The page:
Will money for the South Lawrence Trafficway be included in long-range plans formulated by the Kansas Department of Transportation?
There are a lot of “ifs” involved.
The first “if” cited by KDOT Secretary Deb Miller Monday was the question of whether the 32nd Street alignment of the road will survive a challenge in federal court by those who oppose the SLT on cultural and environmental grounds.
“Should this alignment survive that legal challenge,” Miller said, “I don’t think there is any question it will be on the long list of projects that are highly sought after in a new transportation bill.”
There’s the second “if.” The SLT would be on a “long list of projects.” How it would rank on that list is anyone’s guess.
Another big “if” is found in the continuation of Miller’s quote: “… whether or not the South Lawrence Trafficway is included in the bill will probably depend on just how big the program is.” The fewer the dollars, the greater the competition for funding.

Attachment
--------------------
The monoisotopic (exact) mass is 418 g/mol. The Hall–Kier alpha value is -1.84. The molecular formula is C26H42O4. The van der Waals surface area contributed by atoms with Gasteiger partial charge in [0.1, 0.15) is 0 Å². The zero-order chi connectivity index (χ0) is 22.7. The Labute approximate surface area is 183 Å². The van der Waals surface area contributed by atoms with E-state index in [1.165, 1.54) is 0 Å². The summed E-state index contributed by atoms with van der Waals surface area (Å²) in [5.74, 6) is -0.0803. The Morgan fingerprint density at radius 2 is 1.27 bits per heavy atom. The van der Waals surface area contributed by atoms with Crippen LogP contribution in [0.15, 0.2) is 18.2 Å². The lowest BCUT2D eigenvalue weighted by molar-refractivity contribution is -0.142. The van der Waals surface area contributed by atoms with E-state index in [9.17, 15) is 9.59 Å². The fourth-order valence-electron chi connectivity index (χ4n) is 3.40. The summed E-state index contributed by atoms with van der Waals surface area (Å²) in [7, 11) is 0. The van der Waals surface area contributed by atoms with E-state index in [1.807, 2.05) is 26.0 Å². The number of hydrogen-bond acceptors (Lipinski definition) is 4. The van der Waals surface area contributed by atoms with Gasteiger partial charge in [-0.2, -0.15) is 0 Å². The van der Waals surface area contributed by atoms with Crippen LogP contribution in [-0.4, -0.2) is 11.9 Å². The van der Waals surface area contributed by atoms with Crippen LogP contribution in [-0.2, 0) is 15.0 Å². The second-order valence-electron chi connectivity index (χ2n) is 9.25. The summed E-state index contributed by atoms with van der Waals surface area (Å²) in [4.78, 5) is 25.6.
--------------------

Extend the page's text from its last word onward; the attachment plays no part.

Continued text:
Senate President Steve Morris, R-Hugoton, said he was dedicated to pushing approval of some kind of highway plan in the 2010 session, but also was uncertain about how it would be funded. It’s unlikely, he said, that legislators would approve a general tax increase for roads, which means funding probably would have to come from user fees, such as vehicle registration fees and gasoline taxes.
In the current economy, large increases in those fees are unlikely to get legislative approval, meaning that potential funding for a long-range transportation plan would be seriously limited. Also keep in mind that “transportation” spending isn’t just about highways any more. A transportation plan also must include rail and air systems and other forms of public transportation.
An advocacy group that called Monday’s press conference on transportation is recommending a 10-year plan with a price tag that could reach $10 billion. Such a large plan would provide many Kansas jobs and complete many needed projects, perhaps even the South Lawrence Trafficway. Unfortunately, the state simply doesn’t have the money to adequately meet all of its current needs in such areas as highways, higher education, public schools and social services.
“If” the state economy and tax revenues start to turn around, more of those needs can be met … but that’s another big “if.”